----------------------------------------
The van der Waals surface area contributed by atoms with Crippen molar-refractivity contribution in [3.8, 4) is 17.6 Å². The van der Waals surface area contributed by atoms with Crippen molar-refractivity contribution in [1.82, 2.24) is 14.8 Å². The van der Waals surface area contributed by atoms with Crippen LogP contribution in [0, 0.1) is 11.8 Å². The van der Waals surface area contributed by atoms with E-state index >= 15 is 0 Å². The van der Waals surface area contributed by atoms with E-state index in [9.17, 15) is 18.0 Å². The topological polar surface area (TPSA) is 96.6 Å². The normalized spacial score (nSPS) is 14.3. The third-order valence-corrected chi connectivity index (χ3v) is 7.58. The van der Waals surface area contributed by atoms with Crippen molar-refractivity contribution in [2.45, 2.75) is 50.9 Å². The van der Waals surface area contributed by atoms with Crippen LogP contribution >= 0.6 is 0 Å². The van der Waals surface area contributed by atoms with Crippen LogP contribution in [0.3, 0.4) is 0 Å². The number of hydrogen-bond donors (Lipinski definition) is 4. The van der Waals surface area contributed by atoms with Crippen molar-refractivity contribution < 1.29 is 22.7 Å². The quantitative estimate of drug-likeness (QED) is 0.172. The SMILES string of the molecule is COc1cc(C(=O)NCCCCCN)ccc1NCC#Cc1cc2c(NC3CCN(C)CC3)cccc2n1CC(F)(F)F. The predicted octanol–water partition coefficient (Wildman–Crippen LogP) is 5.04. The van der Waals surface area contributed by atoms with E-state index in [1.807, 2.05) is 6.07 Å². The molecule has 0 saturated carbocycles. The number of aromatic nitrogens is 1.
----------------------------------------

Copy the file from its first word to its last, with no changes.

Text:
The van der Waals surface area contributed by atoms with Crippen molar-refractivity contribution in [3.8, 4) is 17.6 Å². The van der Waals surface area contributed by atoms with Crippen molar-refractivity contribution in [1.82, 2.24) is 14.8 Å². The van der Waals surface area contributed by atoms with Crippen LogP contribution in [0, 0.1) is 11.8 Å². The van der Waals surface area contributed by atoms with E-state index >= 15 is 0 Å². The van der Waals surface area contributed by atoms with E-state index in [9.17, 15) is 18.0 Å². The topological polar surface area (TPSA) is 96.6 Å². The normalized spacial score (nSPS) is 14.3. The third-order valence-corrected chi connectivity index (χ3v) is 7.58. The van der Waals surface area contributed by atoms with Crippen molar-refractivity contribution in [2.45, 2.75) is 50.9 Å². The van der Waals surface area contributed by atoms with Crippen LogP contribution >= 0.6 is 0 Å². The van der Waals surface area contributed by atoms with Crippen LogP contribution in [0.3, 0.4) is 0 Å². The number of hydrogen-bond donors (Lipinski definition) is 4. The van der Waals surface area contributed by atoms with Crippen molar-refractivity contribution < 1.29 is 22.7 Å². The quantitative estimate of drug-likeness (QED) is 0.172. The SMILES string of the molecule is COc1cc(C(=O)NCCCCCN)ccc1NCC#Cc1cc2c(NC3CCN(C)CC3)cccc2n1CC(F)(F)F. The predicted octanol–water partition coefficient (Wildman–Crippen LogP) is 5.04. The van der Waals surface area contributed by atoms with E-state index in [1.807, 2.05) is 6.07 Å². The molecule has 0 saturated carbocycles. The number of aromatic nitrogens is 1.